2017_Tatiane Santa Rosa

Another Gesture / Eine Weitere Geste / Um Outro Gesto, na A.I.R. Gallery, 2017

Teresa Viana (b. Rio de Janeiro, lives in São Paulo) comes from a generation of Brazilian painters who emerged after the end of the dictatorship during the late 1980s. Viana studied in Rio de Janeiro at the Escola de Artes Visuais do Parque Lage and moved to São Paulo in 1992. In 2001, she was awarded a Pollock-Krasner Foundation Grant. She has spent more than twenty years creating large-scale works mainly with the technique of encaustic and oil painting on canvas, always exploring the boundaries of abstraction and figurative art. In her studio in Vila Madalena, São Paulo, she creates the base of her paint with encaustic (cold wax) and oil, in a technique she has adapted to her own needs: a time-consuming process that differs from the legacy of male action painting.

Viana creates undistinguished layers of paint made of dozens of volumes of colored wax that reach out to the space outside of the canvas, escaping bi-dimensionality. Often, she returns to the work to remove the wax, creating new textures, in a contradictory process of accumulation and subtraction. The complexity of the final result conceals the slowness of this process: her large paintings are sometimes of a colorfulness that overwhelms the eye and also embraces the viewer’s body. A dance enthusiast, Viana combines the slow process of making the encaustic with the loose movements of a contemporary dancer.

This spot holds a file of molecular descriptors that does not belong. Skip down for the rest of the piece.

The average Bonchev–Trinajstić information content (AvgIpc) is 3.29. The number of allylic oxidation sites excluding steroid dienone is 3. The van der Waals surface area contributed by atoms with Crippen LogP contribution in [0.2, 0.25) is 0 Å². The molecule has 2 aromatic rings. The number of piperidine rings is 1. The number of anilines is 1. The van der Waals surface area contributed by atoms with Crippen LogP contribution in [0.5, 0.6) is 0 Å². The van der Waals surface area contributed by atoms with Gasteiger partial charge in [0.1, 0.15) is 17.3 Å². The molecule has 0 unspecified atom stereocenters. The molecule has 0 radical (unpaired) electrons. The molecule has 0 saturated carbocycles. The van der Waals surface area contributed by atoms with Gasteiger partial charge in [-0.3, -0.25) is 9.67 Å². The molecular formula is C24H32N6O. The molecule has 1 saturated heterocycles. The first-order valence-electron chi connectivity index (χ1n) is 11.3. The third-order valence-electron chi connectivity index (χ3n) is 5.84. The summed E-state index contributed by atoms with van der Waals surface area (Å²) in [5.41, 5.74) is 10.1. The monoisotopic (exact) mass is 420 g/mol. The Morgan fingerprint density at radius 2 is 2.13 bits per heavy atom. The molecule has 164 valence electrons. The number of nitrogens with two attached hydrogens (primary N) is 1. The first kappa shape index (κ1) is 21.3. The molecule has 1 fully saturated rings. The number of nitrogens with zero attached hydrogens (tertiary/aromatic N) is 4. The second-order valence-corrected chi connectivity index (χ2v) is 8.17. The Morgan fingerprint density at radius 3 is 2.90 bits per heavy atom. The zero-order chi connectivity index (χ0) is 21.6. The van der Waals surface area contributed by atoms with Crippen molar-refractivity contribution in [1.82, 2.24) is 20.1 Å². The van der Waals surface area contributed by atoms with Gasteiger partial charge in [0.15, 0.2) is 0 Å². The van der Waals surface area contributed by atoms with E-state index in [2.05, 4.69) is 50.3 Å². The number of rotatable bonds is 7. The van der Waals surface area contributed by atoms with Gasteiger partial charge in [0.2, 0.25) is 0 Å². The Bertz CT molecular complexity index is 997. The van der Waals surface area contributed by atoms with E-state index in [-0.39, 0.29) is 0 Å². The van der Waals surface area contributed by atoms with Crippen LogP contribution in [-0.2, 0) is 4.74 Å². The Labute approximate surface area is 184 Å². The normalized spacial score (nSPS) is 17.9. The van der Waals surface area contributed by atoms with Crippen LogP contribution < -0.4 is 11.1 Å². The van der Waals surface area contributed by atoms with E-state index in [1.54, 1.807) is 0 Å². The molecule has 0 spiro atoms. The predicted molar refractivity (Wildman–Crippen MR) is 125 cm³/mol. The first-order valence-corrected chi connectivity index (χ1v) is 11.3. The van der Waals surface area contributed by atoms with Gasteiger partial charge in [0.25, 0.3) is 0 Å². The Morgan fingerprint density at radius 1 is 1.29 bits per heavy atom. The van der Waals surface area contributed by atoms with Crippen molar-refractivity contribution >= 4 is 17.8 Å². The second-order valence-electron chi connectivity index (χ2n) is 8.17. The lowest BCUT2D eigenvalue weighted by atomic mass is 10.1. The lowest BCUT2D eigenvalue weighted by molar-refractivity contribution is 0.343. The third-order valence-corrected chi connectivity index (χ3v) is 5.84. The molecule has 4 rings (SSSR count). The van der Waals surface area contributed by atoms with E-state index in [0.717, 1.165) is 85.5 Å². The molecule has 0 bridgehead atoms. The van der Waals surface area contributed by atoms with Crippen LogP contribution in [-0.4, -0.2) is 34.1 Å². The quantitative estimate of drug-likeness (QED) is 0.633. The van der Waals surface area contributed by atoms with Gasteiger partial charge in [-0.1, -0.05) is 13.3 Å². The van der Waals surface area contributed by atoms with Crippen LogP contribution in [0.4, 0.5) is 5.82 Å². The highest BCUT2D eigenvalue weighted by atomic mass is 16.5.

Viana has also maintained a practice in drawing and watercolor: a figurative, more fluid and faster approach that is nonetheless in dialogue with her slow abstract paintings. Most recently, she has adopted digital processes to digest our culture of virtual spaces, relating this experience with the tri-dimensionality of her traditional works. Viana’s practice is an enduring process: while on the surface one sees complexity and speed of forms, colors, and interactions of planes, underneath these layers of visuality, Viana is a patient dancer, molding the wax, mixing the colors, adding, multiplying, and then subtracting. Viana’s paintings filter the chaotic urban landscape of Sao Paulo with its graffiti, regurgitating these landscapes and transforming them into imprecise shapes.